We came back from our holiday on Monday.
We didn't go far into France but we found beautiful beaches,
|check out our view!|
and lots to do. We spent lots of time on the beach, body boarding, sand castle building and (hooray) reading.
|quality mummy time|
|orchards at Cidrerie le Pere Mahieu|
We also found time to visit an organic cider farm on our way from Vauville to Portbail, a small chateau as we crossed the Cherbourg peninsula from West to East, and to breathe in the history of the WW2 D Day landings in the area around Ste Marie du Mont, Ste Mere Eglise and Utah Beach. I'm hoping to get a chance to write a post just about this - off my usual topic, but it was such a very moving and awe-inspiring experience. Just approaching the beaches made me tingle. Maybe I'm being fanciful and maybe I've read too much literature about the Second World War, but it seemed to me as we visited the little towns so crucial in those days of June 1944 that the history and energy of the place absorbed through the soles of our feet, even without a visit to the fantastic Utah Beach Museum. For all that its focus is the US contribution to the D Day and specifically to the action at Utah Beach, it also gave an amazing overview of how WW2 progressed to that point, and beyond. A humbling experience indeed.
|One of the US memorials at Utah Beach|
Returning from holiday is always sad and exciting at the same time for me. This time, the return wasn't helped by the weather (that old "piles of washing and no where to dry it" conundrum), and the fact that the garden had gone mad in our absence leaving us with groaning bean plants, courgettes coming out of our ears, and fennel in need of eating. Unlike the gloriously ripe tomatoes we found in France, our greenhouse is full of stubbornly green ones, and I'm not sure we're ever going to get enough sun to ripen them. I'll keep you posted.
As well as the inevitable returning to the house jobs, and getting back into work, it's back to school next week so I've been tracking down bits of uniform and lost PE bags, and trying to finish up all the jobs I was supposed to get done this holidays. Most importantly, curtains for Blue's bedroom, completing the change from little boy room to Harry Potter Gryffindor room (sob - not at the Harry Potter-ness but the loss of little boy-ness). On top of all that I woke up on Tuesday morning with some horrible creeping nausea type virus thing, so I just haven't been feeling on form at all, and I made myself stay away from my blog until I'd got all the jobs done.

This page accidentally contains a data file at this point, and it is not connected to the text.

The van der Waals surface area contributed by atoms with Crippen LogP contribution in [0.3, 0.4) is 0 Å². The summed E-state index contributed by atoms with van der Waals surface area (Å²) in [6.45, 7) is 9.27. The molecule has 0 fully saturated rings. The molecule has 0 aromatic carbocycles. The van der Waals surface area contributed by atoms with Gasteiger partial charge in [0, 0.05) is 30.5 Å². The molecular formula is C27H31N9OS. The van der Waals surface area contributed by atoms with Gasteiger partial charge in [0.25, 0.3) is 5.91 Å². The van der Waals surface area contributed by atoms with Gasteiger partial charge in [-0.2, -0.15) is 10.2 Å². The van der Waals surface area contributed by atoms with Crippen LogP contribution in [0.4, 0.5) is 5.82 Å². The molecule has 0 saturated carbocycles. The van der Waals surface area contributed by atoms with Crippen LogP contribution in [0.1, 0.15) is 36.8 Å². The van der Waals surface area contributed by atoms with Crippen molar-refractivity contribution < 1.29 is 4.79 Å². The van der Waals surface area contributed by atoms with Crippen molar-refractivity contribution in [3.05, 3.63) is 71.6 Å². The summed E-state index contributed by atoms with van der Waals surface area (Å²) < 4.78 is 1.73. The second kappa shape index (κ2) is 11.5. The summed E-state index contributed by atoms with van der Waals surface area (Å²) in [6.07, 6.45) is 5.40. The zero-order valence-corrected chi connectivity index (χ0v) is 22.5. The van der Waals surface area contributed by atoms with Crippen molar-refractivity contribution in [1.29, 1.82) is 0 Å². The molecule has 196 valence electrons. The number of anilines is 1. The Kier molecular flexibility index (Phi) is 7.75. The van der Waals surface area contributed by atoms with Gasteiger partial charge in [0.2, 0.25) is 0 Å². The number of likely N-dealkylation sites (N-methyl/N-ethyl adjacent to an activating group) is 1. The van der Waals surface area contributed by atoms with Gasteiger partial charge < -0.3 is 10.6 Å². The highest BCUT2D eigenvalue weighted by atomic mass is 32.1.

Anyway, the curtains are now
cobbled together finished (such self-control), and the virus seems to be clearing up, and last night it was the turn of the fennel to get some post-holiday treatment, so I have something to blog about.
I had some pork steaks in the freezer which I defrosted and trimmed of most of the fat (yes, I have gagne'd beaucoup de poids during the holiday - all that vin, fromage and saucisson...) marinaded in the juice of half a lemon, a crushed clove of garlic and the finely chopped 'leaves' from some rosemary sprigs, and pan fried - 3-4 minutes tops on each side. For the kids, once I'd cooked the pork, I removed the meat and set aside, then added a teaspoon of dijon mustard to the pan along with a tablespoon of creme fraiche left over from the trip, and heated this up, stirring in the pan juices. They enjoyed the pork & sauce served with pasta and finely sliced green beans from the garden.
But what of the fennel? Oh yes. Doesn't it look magnificent. The plumes are too tall for me to get into one photo. Mum's staying with us at the moment having returned Fred the Dog after his summer hols, and she is always quick to remind me that when I was younger and still living with my parents, I used to claim that fennel tasted like boiled welly boots and refuse to eat it. How times have changed. This salad is loosely based on one of HF-W's in Veg Everyday. I made quite a lot of changes to accomodate what I did and didn't have available, and threw in some beans as well, just because we've got tonnes in the garden, but you don't need to use them if you don't want to.
Lentil & Fennel Salad
Serves 3 accompanying a pork steak, a piece of fish etc or 2 as a main course salad on its own.
125g puy lentils
3 shallots, finely chopped
1 bay leaf
some fennel fronds (optional)
1tsp veg stock powder
4 small/medium fennel bulbs, trimmed
150g green beans/runner beans, sliced (optional)
2tsp dijon mustard
120ml olive oil
2 tbsp cider vinegar
pinch of sugar
salt and pepper
Meanwhile, slice the fennel bulbs as finely as you can length-ways, reserve half, and the chop the pther half into fine dice. make up the dressing by shaking together the dijon mustard, cider vinegar, sugar, sea salt and freshly ground pepper in an appropriate receptacle. I'm not proud - I use a jam jar for this (remembering mostly to screw the lid on properly before shaking...).
After the lentils have cooked for 20 mins or so, and are nearly cooked, add the finely diced fennel (reserve the sliced portion - you're going to eat this bit raw!) and the sliced beans and continue cooking till the fennel & beans are cooked - not much more than 5 minutes. If there is still liquid in the pan, drain the lentils, remove the bay leaf and fennel fronds, then stir in half the dressing to the warm lentils and leave to cool.
When ready to eat (i.e. once the pork is cooked), mound the lentils into a bowl or on a plate, and scatter the raw fennel slices around the outside. Top with the thinly sliced pan fried pork and serve with the remaining dressing (no creme fraiche sauce with these).